In the House of Representatives, Massachusetts sends ten members (since 1990, when the census resulted in the loss of one seat). The last Republican Representatives, Peter Blute and Peter Torkildsen, were voted out in 1997. I think you’ll agree that Massachusetts is a strongly Democratic state.
Senate and Presidential Votes, by the Numbers
Let’s go back to 1966, when Ted Kennedy first joined the Senate, and take a look at the voting trends in every Senate and Presidential election in Massachusetts. I got my presidential data from Dave Leip’s Atlas of U.S. Presidential Elections, and my Senate data from Wikipedia.
There you have it; 17 Senate elections since 1962 (when Ted Kennedy won the special election to replace brother John F. Kennedy in his seat vacated to become President). In those 17 elections, 2 Republican wins. In further analysis, results from 2002 will be thrown out since the state Republican Party didn’t even field a candidate. In every other election outside of 1966 and 1972, the Democratic candidate took over 50% of the vote. The Presidential results tell a similar story.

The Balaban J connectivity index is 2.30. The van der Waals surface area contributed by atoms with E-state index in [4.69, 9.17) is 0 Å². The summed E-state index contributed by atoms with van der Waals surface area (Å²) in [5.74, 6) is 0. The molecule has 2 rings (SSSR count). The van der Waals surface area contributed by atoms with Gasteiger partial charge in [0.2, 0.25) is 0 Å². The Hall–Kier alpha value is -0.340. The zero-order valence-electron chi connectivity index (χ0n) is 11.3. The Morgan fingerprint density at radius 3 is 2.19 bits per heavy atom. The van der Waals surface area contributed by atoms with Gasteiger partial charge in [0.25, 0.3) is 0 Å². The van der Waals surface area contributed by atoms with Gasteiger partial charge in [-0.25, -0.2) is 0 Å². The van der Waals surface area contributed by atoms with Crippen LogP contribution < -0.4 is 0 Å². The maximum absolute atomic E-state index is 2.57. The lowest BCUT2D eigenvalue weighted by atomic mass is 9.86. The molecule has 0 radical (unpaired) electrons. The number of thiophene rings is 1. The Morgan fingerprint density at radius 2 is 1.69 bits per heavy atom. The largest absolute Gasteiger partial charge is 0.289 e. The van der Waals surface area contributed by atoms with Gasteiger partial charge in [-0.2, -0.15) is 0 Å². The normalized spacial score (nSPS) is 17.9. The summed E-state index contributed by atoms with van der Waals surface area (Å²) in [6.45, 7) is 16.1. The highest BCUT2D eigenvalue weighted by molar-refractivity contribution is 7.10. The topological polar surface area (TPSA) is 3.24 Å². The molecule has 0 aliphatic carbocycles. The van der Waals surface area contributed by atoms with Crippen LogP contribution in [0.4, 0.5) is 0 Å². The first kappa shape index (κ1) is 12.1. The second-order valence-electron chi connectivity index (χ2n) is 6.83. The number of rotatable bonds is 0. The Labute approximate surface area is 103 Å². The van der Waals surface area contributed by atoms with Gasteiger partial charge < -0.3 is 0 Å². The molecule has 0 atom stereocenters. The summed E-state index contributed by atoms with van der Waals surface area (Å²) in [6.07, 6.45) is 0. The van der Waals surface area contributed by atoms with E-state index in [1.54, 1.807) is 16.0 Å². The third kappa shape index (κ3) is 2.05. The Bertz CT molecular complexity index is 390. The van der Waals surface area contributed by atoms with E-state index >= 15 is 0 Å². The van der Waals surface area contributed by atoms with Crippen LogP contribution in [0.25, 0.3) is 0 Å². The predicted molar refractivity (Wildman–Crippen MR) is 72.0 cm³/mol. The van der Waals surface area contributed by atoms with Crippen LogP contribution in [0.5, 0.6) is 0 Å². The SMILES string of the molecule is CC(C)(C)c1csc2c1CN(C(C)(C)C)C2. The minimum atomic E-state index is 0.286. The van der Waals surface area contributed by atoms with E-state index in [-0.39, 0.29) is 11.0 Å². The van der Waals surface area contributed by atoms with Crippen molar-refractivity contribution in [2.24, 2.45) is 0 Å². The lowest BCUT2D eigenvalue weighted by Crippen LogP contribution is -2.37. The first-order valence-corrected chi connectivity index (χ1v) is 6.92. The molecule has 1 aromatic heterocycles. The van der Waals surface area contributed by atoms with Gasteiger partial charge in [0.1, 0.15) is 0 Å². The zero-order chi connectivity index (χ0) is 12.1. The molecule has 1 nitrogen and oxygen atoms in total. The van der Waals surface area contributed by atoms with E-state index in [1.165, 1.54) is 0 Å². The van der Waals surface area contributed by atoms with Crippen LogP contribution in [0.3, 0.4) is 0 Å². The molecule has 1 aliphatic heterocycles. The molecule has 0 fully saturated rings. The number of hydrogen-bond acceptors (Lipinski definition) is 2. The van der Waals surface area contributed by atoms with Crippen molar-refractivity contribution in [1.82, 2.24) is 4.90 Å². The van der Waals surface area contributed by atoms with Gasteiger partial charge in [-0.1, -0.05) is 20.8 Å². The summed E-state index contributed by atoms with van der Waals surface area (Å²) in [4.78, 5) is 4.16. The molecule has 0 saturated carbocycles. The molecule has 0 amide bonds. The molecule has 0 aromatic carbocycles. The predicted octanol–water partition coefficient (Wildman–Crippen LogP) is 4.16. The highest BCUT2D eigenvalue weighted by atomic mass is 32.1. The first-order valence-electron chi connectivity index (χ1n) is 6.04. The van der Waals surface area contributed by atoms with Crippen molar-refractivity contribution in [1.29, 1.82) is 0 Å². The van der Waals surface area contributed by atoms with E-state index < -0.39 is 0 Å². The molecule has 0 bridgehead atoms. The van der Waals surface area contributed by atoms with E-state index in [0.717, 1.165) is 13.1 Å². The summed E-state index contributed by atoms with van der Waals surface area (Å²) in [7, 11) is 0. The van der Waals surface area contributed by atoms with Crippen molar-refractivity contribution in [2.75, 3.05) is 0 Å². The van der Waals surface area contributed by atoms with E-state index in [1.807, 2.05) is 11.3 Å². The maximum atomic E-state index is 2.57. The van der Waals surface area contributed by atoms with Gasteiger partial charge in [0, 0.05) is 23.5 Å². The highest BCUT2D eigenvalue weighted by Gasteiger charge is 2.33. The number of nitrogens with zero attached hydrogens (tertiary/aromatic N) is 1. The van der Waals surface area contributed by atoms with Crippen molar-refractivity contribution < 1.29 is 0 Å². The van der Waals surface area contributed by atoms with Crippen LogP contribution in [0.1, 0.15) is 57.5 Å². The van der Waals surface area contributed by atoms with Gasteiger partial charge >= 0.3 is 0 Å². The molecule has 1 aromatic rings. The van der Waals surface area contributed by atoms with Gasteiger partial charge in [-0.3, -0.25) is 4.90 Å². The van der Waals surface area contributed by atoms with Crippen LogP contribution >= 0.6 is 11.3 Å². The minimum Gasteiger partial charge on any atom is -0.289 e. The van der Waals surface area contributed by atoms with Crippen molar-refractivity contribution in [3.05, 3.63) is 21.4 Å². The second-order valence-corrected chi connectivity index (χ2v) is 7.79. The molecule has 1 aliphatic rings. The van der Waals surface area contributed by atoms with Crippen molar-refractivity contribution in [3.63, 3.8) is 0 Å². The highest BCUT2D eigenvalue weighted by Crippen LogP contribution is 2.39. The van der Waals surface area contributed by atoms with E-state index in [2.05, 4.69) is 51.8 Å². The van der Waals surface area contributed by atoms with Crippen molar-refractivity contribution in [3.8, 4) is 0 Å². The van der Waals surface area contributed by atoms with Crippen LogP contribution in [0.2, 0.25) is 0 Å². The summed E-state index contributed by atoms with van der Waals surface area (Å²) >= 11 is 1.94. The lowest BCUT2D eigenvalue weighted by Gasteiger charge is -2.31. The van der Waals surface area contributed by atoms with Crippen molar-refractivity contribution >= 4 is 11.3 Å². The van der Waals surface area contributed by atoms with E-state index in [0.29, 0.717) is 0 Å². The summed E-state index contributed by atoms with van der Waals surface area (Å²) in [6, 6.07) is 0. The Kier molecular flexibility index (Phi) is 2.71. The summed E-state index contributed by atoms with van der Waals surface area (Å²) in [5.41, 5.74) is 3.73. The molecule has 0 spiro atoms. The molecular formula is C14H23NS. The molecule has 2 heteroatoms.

The outliers in this chart are the two slight Ronald Reagan victories in 1980 and 1984, and the Perot candidacy in 1992 (in ‘other’). Of special note, in 1972, Massachusetts was the only state to vote for Democratic candidate George McGovern over Republican candidate Richard Nixon.
Back to Scott Brown